Criterion’s release of a key but little-known feature by Jean Renoir, the conceptually and stylistically sophisticated La Chienne, is essential viewing.
Rough Cut Blog
A classic romantic comedy about death gets an impressive new release on Blu-ray from Criterion. Alexander Hall’s Here Comes Mr. Jordan (1941) features a witty script and an impressive cast headed by Robert Montgomery, Claude Rains and Evelyn Keyes in the story of a good-natured boxer snatched prematurely by one of Death’s messengers and returned to Earth in the body of a crooked businessman.
It’s remarkable that it’s still possible to discover a previously unknown yet major film from the silent era, but the BFI’s new release of Anthony Asquith’s first feature, Shooting Stars (1928) is a revelation; a fresh, self-aware film about filmmaking and the intersection of real and imaginary lives.
Twilight Time have released two very different movies on Blu-ray: Ralph Nelson’s religious parable Lilies of the Field, which won Sidney Poitier the first ever best actor Oscar for a Black star, and Richard Fleischer’s bleak 10 Rillington Place, the true story of British serial killer John Reginald Christie, which features Richard Attenborough’s finest performance.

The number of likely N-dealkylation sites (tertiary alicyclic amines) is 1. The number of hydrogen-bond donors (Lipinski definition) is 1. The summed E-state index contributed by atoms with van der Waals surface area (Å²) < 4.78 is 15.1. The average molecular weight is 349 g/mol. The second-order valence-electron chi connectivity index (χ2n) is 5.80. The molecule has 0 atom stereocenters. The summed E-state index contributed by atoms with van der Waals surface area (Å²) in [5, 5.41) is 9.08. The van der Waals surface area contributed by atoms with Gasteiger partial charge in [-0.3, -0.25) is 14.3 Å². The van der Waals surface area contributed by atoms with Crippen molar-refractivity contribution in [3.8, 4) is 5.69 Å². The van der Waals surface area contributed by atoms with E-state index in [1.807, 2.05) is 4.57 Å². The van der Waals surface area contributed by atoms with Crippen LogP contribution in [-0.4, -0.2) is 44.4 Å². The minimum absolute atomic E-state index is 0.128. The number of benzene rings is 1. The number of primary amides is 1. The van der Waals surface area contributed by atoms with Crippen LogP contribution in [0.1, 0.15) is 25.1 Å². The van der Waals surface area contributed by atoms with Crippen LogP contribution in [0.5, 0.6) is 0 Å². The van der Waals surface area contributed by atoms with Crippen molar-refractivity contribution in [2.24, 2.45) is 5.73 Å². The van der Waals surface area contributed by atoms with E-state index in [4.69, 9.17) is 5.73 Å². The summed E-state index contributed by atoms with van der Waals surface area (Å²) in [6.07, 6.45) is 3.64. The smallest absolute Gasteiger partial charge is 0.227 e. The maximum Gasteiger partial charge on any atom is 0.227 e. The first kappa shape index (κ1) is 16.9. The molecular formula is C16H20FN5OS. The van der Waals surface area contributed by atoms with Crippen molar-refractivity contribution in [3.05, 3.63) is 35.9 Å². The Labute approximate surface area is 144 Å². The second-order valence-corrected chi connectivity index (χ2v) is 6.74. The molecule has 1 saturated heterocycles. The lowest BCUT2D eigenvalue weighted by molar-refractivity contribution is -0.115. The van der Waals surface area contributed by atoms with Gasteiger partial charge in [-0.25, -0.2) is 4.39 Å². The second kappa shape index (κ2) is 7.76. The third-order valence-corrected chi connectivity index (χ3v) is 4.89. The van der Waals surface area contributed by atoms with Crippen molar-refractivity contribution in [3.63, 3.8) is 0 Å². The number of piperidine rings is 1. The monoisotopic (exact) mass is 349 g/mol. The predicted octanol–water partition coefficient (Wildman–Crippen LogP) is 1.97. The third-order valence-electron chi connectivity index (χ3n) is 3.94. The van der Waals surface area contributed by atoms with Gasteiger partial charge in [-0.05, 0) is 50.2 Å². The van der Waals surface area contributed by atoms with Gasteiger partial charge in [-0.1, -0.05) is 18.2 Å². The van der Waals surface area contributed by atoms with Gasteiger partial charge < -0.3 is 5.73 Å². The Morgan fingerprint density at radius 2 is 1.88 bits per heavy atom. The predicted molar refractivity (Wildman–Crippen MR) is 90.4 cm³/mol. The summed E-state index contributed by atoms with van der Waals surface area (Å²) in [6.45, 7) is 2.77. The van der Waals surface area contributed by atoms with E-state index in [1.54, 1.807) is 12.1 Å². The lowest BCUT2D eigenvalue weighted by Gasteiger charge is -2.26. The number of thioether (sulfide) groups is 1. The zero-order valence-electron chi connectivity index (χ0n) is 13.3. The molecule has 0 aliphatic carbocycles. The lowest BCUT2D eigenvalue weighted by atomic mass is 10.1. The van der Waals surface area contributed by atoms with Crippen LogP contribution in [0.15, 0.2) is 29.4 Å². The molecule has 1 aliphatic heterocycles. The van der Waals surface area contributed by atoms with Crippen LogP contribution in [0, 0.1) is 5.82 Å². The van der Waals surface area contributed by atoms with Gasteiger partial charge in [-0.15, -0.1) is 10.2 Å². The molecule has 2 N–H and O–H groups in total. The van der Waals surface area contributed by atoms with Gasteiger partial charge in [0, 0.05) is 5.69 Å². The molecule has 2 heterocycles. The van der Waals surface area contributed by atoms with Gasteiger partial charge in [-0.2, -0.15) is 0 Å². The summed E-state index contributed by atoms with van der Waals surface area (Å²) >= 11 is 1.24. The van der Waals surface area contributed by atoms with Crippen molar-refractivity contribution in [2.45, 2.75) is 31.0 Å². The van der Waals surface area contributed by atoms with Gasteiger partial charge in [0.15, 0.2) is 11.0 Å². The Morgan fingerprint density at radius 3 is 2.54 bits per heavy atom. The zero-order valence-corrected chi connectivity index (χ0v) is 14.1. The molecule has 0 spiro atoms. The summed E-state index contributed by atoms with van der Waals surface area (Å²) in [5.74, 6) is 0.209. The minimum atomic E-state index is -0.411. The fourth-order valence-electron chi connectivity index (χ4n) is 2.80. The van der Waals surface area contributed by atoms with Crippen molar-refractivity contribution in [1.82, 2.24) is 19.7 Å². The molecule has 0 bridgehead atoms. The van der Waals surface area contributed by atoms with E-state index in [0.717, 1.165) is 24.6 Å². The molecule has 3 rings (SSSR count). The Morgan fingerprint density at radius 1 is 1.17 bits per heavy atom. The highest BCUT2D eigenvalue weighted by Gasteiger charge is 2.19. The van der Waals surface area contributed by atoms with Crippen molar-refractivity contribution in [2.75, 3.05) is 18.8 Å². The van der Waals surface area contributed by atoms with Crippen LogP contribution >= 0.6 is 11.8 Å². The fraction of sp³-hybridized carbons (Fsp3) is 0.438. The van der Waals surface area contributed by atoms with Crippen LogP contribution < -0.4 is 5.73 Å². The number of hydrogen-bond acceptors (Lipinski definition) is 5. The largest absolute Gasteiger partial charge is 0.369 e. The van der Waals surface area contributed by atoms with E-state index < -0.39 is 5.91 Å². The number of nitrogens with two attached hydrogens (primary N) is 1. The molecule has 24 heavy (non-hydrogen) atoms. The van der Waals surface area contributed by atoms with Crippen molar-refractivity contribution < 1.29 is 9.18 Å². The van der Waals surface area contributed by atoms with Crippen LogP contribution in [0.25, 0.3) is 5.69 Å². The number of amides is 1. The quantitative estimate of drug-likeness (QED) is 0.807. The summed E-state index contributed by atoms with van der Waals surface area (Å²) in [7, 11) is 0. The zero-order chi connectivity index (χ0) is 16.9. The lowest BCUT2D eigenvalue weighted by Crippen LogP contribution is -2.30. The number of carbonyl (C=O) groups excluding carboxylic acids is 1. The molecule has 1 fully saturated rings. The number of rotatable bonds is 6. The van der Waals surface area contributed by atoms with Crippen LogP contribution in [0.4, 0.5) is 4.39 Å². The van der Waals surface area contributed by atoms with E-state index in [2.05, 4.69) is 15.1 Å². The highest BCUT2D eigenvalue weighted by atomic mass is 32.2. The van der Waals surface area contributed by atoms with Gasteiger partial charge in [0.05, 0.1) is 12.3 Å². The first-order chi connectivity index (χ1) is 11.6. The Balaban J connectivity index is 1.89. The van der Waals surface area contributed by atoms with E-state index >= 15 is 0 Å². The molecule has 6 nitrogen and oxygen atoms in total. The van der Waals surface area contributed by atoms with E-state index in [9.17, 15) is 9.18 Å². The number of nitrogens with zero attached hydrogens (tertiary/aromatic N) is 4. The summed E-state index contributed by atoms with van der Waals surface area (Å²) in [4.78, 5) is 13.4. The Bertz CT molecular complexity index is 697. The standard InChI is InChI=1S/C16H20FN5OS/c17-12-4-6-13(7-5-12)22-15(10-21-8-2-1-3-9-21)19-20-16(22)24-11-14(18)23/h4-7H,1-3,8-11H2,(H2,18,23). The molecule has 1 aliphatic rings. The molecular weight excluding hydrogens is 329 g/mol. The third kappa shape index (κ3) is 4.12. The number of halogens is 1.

The 3rd volume of Shout! Factory’s Vincent Price Collection, anchored by William Whitney’s severely under-budgeted Master of the World (1961), seems more threadbare than the previous volumes, although there are still points of interest. Roger Corman’s Tower of London (1962) seems ripe for reevaluation, and set allows viewers to compare Gordon Hessler’s original cut of Cry of the Banshee (1970) with the producer’s cut, released theatrically. The high point is Price’s one-man TV show An Evening of Edgar Allan Poe (1970).